Mistah Death and the Aran Blankie

 

 

 

 

 

 

 

 

 

 

A while back I mentioned a rush job for Halloween, and then totally forgot to post about it.


Hubby’s workplace does a lot of charity work – in fact they’re set up as a non-profit-making charity. He’s done a 30-mile walk for charity with workmates, including the CEO who lent him suitable socks; once a fortnight he spends an afternoon of worktime helping in the Birmingham Children’s Hospital school, and was their Santa this year; and he participates regularly and enthusiastically in their fancy dress / dress-down charity Fridays, as you can see to the right.Here it is! Based on Knitty’s Jackyll & Hide pattern.

The cloak is borrowed, and the plastic scythe came from a charity shop. I didn’t bother with the mouth as a) I had no time, b) it involves ~shudder~ embroidery, and c) hubby promised to do it then wimped out.

The yarn used (Ben Nevis Aran 25% Wool) is a bit rubbish* – very furry with no density to it – so I used it doubled on 6mm dpns and circulars. I had it in with the idea of making an heirloom Aran bedspread, over a long period, using 12in x12in ‘swatches’ whereon I would practice various Aran stitches that took my fancy – swatch 1, to the right, is a rather dense honeycomb pattern from a stitch dictionary which doesn’t exist according to its ISBN. I reckon it would take about 42 such swatches – 6′ wide x 7′ long – for our double bed, maybe 63 or 72 for a more luxuriant look. Though a major part of the appeal of this is that it should be machine-washable, so I may have to sacrifice opulence for being able to fit it in the machine…
TTFN
K

‘* – Cheap, and available in VAST quantities.

 

About time I put something on here….

Hello!

This is an heirloom teddy I made for my niece.I took a basic pattern I found in a craft shop and added a skirt with a pocket and hanky, socks, shoes, a flower and hair. The pattern was in dc throughout, starting with 6 or 8 dc in a looped chain, then increasing one dc every 1 stitch in row 1, every 2 st in row 2, etc, until you get the right width, then continuing straight until the length is right and decreasing in reverse to the increase. Before it closes, stuff the part with a suitable foam (I’ve used old stockings/tights before but these might not be so good for kid’s toys) and then finish. The ears are just a body shape, done up to the end of the increases, then folded and shaped before attaching.I used a chenille yarn for the furry bits, and thickish crochet thread for the clothing. I did a bit of shaping on the arms to suggest paws by decreasing on the row after the main increases ended. The eyes and nose came from another craft shop, and the mouth detail was satin stitch – about the only embroidery stitch I can do.To do the skirt I crocheted a chain into the body, then crocheted off that in rounds. I increased slightly at the bottom to get the flare, then did a scallop edge by crocheting 5tr into every third stitch at the bottom.The hair was sewn onto the shaft of the dcs along about a quarter on the head, then knotted to form 2 ‘hairs’. Once it was all in, I combed it into shape with a wide-tooth comb, trimmed the ends and tied it with the bows.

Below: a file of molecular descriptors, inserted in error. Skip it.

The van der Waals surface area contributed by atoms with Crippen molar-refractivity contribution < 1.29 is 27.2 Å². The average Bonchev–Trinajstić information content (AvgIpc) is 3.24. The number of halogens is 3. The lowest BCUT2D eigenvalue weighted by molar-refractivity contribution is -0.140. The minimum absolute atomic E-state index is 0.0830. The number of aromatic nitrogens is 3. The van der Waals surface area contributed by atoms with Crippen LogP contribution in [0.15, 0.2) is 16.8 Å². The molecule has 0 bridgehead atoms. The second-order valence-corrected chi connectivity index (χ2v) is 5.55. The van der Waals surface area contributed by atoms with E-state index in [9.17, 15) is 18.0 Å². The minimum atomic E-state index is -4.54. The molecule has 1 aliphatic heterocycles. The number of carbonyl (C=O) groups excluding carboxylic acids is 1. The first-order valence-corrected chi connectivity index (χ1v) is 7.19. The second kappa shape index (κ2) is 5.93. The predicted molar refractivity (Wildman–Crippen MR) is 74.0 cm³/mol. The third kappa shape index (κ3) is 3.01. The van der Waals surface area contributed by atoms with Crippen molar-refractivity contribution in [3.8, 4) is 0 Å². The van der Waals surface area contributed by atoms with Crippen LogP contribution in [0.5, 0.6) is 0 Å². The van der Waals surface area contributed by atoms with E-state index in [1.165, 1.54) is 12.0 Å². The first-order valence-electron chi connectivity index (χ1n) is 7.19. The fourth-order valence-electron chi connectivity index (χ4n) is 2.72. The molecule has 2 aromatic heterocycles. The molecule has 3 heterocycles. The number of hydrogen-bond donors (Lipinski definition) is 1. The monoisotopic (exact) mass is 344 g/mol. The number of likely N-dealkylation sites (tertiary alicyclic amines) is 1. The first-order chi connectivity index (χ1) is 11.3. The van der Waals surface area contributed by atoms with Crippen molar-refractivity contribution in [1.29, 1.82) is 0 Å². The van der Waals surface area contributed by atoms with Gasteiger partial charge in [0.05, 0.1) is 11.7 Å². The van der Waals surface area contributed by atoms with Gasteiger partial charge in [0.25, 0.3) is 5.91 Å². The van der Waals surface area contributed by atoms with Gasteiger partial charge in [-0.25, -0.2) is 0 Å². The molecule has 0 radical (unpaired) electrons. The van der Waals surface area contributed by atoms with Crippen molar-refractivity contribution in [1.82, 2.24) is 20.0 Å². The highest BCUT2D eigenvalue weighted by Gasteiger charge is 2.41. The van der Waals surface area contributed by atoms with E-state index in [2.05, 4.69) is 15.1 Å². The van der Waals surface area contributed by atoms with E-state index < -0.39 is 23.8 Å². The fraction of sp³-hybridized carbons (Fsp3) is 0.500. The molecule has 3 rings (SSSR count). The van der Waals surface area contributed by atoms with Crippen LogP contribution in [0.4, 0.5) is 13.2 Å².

The flower was a simple loop chain with 10dc in yellow, the petals in red by *slst into dc, 4ch, ttr into same dc, 4ch and slst in same loop, 2ch, skip a dc, repeat from *. It was sewn into the paw using the tails of the cotton. The shoe laces are just chains tied into bows.

I called her Goldilocks when I was making her. I always felt uncomfortable about the Goldilocks story, because there was no comeback on her for breaking and entering, willful damage and theft. Getting turned into a bear seemed fair! However my niece has decided she’s a princess bear so she’s now called Lady Di…

The project got me interested in amigurumi. I’ve been looking around for free patterns – don’t want to buy unless I’m sure I want to do it – but haven’t found anything inspirational. Most of them seem to be globular things, with no detail except what you can add with different coloured yarns and embellishments like eyes. Not enough challenge there! And I just don’t see the cuteness value they’re supposed to have.

I’m quite pleased with the way the shaping worked out. I’d love to try it again, if I ever get time. I have an idea for a very sultry Jessica Rabbit type bear for a friend,where I could really put shaping to work – maybe try shaping joints using a technique not unlike turning heels on socks. Needs some thinking about though.

Tra fn

Knitzsche